Wednesday, August 02, 2006

Feel the fear - and do it anyway

The Gathering logoA few years ago when I was The Gathering's publicist I was invited to enter a pitching competition at the New Zealand Film and Television Conference. Each competitor had exactly five minutes to make their pitch to the audience of film and television executives, for whatever TV show they wanted to make. The first prize was $6,000 and TV3 would consider screening your winning entry once it was made.

I had a week to prepare, and decided I would pitch to make a documentary of the Millennium Gathering. We had already made a Gathering documentary a couple of years before, so with an editor friend I made a 5-minute show-reel using the best footage from that doco. I included sound at the beginning and end, and the rest was silent. It would be shown on the big screen behind me as I made my presentation.

Still from Subterranean Homesick Blues videoI decided to use the "Bob Dylan" technique and accompany my speech with large cue cards - like in his video for Subterranean Homesick Blues. I practiced my presentation until I had it timed exactly at 5 minutes, and prepared as thoroughly as I possibly could.

The night before the conference I lay awake practically half the night, sick with nerves, absolutely terrified, wondering why the hell I had ever agreed to enter this stupid competition. If anyone had given me the option, I would have quit right then, because I truly didn't see how I could possibly go through with it.

But I couldn't back out, because I had promised I would take part - which I did. As luck would have it, I was picked to go first, and delivered a pretty good presentation, timed to perfection. Apart from a bit of "nervous dry mouth" halfway through, I did just fine.

I won the competition.

Imagine if I hadn't gone through with it because of my nerves the previous night (and the following morning)! I felt (and still feel) so proud of myself for "feeling the fear and doing it anyway". Winning was a fantastic added bonus - but I think for me it was actually going through with it that made me feel the proudest. Granted, I would probably have piked out had anyone given me the chance, but they didn't, so there you go.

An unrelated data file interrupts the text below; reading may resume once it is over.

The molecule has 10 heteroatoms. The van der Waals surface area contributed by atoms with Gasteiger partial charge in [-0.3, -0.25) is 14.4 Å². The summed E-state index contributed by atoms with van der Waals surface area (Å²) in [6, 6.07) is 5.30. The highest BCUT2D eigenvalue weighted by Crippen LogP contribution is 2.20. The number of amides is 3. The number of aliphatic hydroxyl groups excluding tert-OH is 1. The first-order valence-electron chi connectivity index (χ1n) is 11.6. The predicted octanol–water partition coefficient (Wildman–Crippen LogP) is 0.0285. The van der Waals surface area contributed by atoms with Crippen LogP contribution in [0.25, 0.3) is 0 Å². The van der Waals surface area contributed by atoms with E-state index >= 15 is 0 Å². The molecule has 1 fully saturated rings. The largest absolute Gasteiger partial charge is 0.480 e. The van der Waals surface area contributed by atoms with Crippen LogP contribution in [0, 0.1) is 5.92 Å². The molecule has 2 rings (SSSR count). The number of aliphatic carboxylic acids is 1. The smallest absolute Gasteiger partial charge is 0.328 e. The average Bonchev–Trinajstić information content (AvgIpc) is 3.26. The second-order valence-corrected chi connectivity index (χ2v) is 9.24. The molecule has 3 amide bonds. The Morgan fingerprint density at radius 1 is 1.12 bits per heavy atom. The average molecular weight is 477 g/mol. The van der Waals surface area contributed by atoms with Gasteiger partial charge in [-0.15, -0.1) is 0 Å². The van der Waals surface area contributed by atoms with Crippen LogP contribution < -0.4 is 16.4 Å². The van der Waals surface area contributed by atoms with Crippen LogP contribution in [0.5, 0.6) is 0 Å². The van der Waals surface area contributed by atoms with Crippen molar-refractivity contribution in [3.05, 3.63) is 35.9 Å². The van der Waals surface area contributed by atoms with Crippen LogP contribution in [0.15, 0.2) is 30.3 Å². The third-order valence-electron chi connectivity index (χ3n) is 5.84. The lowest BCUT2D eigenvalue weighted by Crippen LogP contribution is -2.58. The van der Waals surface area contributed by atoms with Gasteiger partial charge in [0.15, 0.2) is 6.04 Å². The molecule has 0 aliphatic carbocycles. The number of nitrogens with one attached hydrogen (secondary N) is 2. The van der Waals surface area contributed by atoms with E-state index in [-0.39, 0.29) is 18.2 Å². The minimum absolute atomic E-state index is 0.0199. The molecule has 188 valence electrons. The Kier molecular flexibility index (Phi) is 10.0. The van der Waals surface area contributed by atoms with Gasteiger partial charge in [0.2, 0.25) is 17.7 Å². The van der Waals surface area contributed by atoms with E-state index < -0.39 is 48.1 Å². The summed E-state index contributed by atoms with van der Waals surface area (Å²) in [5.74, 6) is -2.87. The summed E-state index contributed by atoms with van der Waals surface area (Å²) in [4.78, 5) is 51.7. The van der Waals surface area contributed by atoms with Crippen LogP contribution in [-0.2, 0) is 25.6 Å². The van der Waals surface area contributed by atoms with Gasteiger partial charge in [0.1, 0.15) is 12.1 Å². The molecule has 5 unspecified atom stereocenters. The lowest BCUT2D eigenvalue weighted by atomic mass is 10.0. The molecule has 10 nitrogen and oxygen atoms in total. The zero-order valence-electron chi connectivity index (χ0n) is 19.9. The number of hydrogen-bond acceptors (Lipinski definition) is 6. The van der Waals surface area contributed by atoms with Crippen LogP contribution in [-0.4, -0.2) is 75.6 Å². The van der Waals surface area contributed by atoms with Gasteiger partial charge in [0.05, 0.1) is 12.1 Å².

I was reminded of this challenge today, when we took niece #1 and nephew #1 on the open-topped bus that takes tourists around the city where my sister lives. I think many people (adults and children) are frightened of the unknown, and nervous when asked to do something they haven't done before, and many people are uncomfortable with change. Although we had prepared the children as well as we could beforehand, by talking about our upcoming adventure, they were still quite freaked out by the prospect - especially niece #1.

So we did it in baby steps.

Once we were on the bus (with a lot of comforting help for niece #1 by mummy), we stayed downstairs for ages. Being on a bus was enough of a new experience for it to be absolutely fascinating just sitting on it. Not really looking out of the windows, not really listening to the commentary - just being there. It was actually a very cool tour - even my sister found out stuff she didn't know - and we were so proud of how quickly both children calmed down and began to take an interest in their surroundings.

The bus stopped occasionally to let people on or off, which again was interesting enough to keep the children occupied, without needing to do anything more. Each time we stopped, we casually asked them if they would be interested in going to have a look upstairs, and for ages they absolutely weren't.

But after an hour or so, completely out of the blue, niece #1 decided she'd like to go and have a look. We went upstairs together, had a look round, sat down for two seconds and then she decided to go back down again. We met mummy and nephew #1 about to come up the stairs! We all had a little rest, and then almost immediately both children decided that upstairs was where they really wanted to be, so back up we went - and stayed there for the rest of the journey.

I think what today's adventure has reinforced for me is the importance of taking manageable steps towards a goal. Sometimes you plan to do something that's just so daunting, you don't know how you're ever going to achieve it. And sometimes the fear of what you're planning to do can be so debilitating that it stops you in your tracks, and you can't even begin.

Sometimes I think it's actually a good idea to put yourself in a position where you actually can't back out - like I experienced with the pitching competition - because then you really are going to have to feel the fear and do it anyway. And then you make sure you're thoroughly prepared, and if you can, you break it down into bite-sized chunks.

Feel scared about this little bit. Do it. Feel great that I did it. Feel a bit more scared about this next bit. Do it anyway. Feel even greater. And on and on, a bit at a time, until you achieve your goal. The fear is almost always worse than the actual thing - but this is something you only figure out if you actually do the things that you're afraid of.

Because, as niece #1 so neatly put it "I didn't want to go on the bus at first, and now I really like it!"

ADDED 3 AUG: We went swimming yesterday and practiced our techniques of infinite patience and teeny weeny baby steps. After an initial total meltdown in the changing rooms we finally ended up 2 hours later with niece and nephew #1 actually SWIMMING and telling us they really really loved it and they didn't want to go home. Wow!

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Anonymous said...

Nice article, but are you aware that Feel the Fear and Do It Anyway is the trademarked title of a book by Dr. Susan Jeffers. She needs to get credit for it.

webweaver said...

Hi there anonymous,

I was aware of that, but thank you for reminding me.


"Feel the Fear and Do It Anyway" (TM Dr Susan Jeffers). How's that?